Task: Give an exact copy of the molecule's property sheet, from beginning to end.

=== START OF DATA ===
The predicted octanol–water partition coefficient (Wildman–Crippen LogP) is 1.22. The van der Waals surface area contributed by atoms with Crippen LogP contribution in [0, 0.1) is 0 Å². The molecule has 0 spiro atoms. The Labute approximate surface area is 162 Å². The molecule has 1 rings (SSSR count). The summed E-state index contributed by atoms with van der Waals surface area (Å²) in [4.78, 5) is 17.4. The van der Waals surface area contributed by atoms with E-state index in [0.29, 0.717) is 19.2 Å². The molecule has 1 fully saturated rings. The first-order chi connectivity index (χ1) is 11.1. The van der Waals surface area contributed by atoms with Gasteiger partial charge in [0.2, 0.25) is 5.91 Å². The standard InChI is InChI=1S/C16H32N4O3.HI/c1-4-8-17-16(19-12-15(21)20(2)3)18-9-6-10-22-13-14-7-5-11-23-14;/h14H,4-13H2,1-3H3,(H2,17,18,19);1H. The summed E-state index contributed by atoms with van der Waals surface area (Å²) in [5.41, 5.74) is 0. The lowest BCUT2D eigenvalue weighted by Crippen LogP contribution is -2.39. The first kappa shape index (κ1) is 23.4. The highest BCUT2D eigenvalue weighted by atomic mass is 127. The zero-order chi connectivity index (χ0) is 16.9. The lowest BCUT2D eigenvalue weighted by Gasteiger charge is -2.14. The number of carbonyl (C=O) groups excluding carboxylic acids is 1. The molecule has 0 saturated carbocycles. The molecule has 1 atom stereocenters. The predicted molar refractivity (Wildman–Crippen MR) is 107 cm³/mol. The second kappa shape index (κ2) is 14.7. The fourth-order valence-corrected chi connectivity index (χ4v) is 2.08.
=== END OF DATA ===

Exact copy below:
The predicted octanol–water partition coefficient (Wildman–Crippen LogP) is 1.22. The van der Waals surface area contributed by atoms with Crippen LogP contribution in [0, 0.1) is 0 Å². The molecule has 0 spiro atoms. The Labute approximate surface area is 162 Å². The molecule has 1 rings (SSSR count). The summed E-state index contributed by atoms with van der Waals surface area (Å²) in [4.78, 5) is 17.4. The van der Waals surface area contributed by atoms with E-state index in [0.29, 0.717) is 19.2 Å². The molecule has 1 fully saturated rings. The first-order chi connectivity index (χ1) is 11.1. The van der Waals surface area contributed by atoms with Gasteiger partial charge in [0.2, 0.25) is 5.91 Å². The standard InChI is InChI=1S/C16H32N4O3.HI/c1-4-8-17-16(19-12-15(21)20(2)3)18-9-6-10-22-13-14-7-5-11-23-14;/h14H,4-13H2,1-3H3,(H2,17,18,19);1H. The summed E-state index contributed by atoms with van der Waals surface area (Å²) in [5.41, 5.74) is 0. The lowest BCUT2D eigenvalue weighted by Crippen LogP contribution is -2.39. The first kappa shape index (κ1) is 23.4. The highest BCUT2D eigenvalue weighted by atomic mass is 127. The zero-order chi connectivity index (χ0) is 16.9. The lowest BCUT2D eigenvalue weighted by Gasteiger charge is -2.14. The number of carbonyl (C=O) groups excluding carboxylic acids is 1. The molecule has 0 saturated carbocycles. The molecule has 1 atom stereocenters. The predicted molar refractivity (Wildman–Crippen MR) is 107 cm³/mol. The second kappa shape index (κ2) is 14.7. The fourth-order valence-corrected chi connectivity index (χ4v) is 2.08.